Researchers Found New Insights Of Mars Hidden Past

Artist’s impression of what Jezero Crater may once have looked like billions of years ago. (NASA/JPL-Caltech)
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Artist’s impression of what Jezero Crater may once have looked like billions of years ago. (NASA/JPL-Caltech)

Highlights

  • The first directly retrieved samples of Martian rock and soil to be examined in a lab on Earth, and it is anticipated that they will provide some tantalising information about the red planet's past.
  • Based on a recent study by a research team led by the University of California at Los Angeles (UCLA) and the University of Oslo, perseverance ground-penetrating radar spotted the oddly inclined rock layers beneath the crater.

The Perseverance rover touched down at Mars' Jezero Crater on February 18, 2021. Similar to its cousin, the Curiosity rover, Perseverance has since been exploring the area in search of signs of ancient and potentially even contemporary life.

This includes collecting samples for a future ESA/NASA sample-return mission that will store them in a cache and recover them. These will be the first directly retrieved samples of Martian rock and soil to be examined in a lab on Earth, and it is anticipated that they will provide some tantalising information about the red planet's past.

But given that the Perseverance rover is already returning some unexpected data to Earth, it seems we don't need to wait for the sample-return mission.

Based on a recent study by a research team led by the University of California at Los Angeles (UCLA) and the University of Oslo, perseverance ground-penetrating radar spotted the oddly inclined rock layers beneath the crater. These odd parts might be sedimentary deposits from an underground lake or they might be the product of lava flows that slowly cooled.

Svein-Erik Hamran, a professor of autonomous systems and sensor technologies at the University of Oslo (UiO), served as the team's leader. He is also the principal investigator for the Radar Imager for Mars Subsurface eXperiment (RIMFAX), which is being carried out by the Perseverance rover.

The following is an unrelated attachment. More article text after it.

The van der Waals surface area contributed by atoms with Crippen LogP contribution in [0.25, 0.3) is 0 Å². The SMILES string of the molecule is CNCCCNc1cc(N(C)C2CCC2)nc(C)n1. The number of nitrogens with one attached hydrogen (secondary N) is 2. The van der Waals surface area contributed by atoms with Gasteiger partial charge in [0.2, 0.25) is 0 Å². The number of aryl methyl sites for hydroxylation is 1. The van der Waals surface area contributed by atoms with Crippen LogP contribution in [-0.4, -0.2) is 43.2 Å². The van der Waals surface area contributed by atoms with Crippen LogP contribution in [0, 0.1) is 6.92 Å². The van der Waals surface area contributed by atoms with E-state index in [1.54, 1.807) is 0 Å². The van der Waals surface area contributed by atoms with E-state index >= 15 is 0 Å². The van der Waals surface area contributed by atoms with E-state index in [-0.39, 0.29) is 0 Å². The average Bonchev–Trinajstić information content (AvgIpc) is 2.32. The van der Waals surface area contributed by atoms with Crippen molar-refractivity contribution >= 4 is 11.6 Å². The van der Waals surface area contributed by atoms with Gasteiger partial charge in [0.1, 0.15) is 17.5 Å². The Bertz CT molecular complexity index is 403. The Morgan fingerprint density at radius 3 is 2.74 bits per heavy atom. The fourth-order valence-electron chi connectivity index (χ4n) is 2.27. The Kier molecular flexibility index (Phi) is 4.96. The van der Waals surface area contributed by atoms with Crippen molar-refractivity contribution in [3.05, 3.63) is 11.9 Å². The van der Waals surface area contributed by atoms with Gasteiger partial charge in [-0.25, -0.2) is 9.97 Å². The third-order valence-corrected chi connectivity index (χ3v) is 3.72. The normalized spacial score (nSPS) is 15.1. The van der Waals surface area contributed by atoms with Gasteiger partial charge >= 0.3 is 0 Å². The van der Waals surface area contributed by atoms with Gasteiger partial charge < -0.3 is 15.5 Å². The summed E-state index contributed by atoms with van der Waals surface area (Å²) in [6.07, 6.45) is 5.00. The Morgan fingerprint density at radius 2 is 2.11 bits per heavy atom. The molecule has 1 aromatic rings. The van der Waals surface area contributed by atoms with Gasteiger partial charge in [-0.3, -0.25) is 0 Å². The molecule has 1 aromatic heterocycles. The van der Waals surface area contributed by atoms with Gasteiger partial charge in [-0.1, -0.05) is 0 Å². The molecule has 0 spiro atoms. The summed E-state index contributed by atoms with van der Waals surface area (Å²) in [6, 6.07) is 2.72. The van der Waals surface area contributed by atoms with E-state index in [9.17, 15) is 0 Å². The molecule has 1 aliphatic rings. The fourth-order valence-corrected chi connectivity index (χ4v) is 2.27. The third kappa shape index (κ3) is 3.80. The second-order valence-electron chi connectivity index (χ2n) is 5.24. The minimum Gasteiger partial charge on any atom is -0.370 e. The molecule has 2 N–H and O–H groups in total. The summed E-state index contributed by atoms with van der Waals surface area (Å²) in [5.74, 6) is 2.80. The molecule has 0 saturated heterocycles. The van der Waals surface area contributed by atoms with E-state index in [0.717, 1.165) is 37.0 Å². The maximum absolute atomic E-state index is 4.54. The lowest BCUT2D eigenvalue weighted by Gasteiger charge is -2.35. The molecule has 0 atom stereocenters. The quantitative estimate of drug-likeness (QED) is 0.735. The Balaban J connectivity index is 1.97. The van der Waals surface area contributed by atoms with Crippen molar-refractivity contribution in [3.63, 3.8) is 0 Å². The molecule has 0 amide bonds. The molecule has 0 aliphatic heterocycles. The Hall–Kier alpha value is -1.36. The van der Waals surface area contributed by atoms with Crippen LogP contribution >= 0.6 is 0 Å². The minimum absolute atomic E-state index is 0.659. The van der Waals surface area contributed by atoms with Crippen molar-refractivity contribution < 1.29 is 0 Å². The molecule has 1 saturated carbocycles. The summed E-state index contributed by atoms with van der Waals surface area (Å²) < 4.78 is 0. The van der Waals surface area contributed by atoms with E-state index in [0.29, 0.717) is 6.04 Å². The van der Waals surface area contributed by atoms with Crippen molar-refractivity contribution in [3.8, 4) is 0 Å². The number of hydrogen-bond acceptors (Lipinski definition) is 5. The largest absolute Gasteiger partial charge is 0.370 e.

Furthermore, researchers from the University of Oregon, the University of California, the Planetary Science Institute (PSI), Vestfonna Geophysical, the Centro de Astrobiologa, the Norwegian Polar Institute, NASA's Jet Propulsion Laboratory, and numerous other universities joined him.

Perseverance, which has been investigating the significant rock and clay mineral deposits deposited near its western side, where water formerly poured into the crater, chose this area specifically as the landing site.

Similar to Curiosity, the goal of this mission is to gather more information about the times when flowing water was present on Mars' surface so that scientists can better understand how (and when) Mars changed into the chilly, arid world it is today.

The Radar Imager for Mars Subsurface eXperiment has carried out the first rover-mounted ground-penetrating radar survey of the Martian subsurface, provided the initial data that the researchers studied, as they note in their report. This study gave continuous data on the electromagnetic characteristics of the crater's bedrock structure to depths of 15 metres below the surface as the rover made its initial 3-km walk across the Jezero Crater.

Layered sequences that dip downhill at angles up to 15 degrees were visible in the ensuing radar images. The research team discovered after examining the data that layered rock was widespread in the area covered by Perseverance. Even more puzzling, they discovered that the highly reflecting rock strata in the inclined sections tilted in different directions.

The most likely explanation for the angled layers they saw leads to an igneous origin, in which rock layers were produced over time by the passage of lava underneath before they cooled and solidified.

The strata may, however, be sedimentary, which is a process that frequently occurs in watery areas on Earth. When the samples acquired by Perseverance are sent back to Earth for analysis, the information gathered by RIMFAX will be extremely valuable. The necessary context for defining the samples will be provided by understanding what is below the Jezero Crater and how it developed.

This will help us paint a clearer picture of how, when, how long, and whether or not flowing water existed on Mars' surface. It will also show how and when Mars changed from its current highly arid and cold climate.

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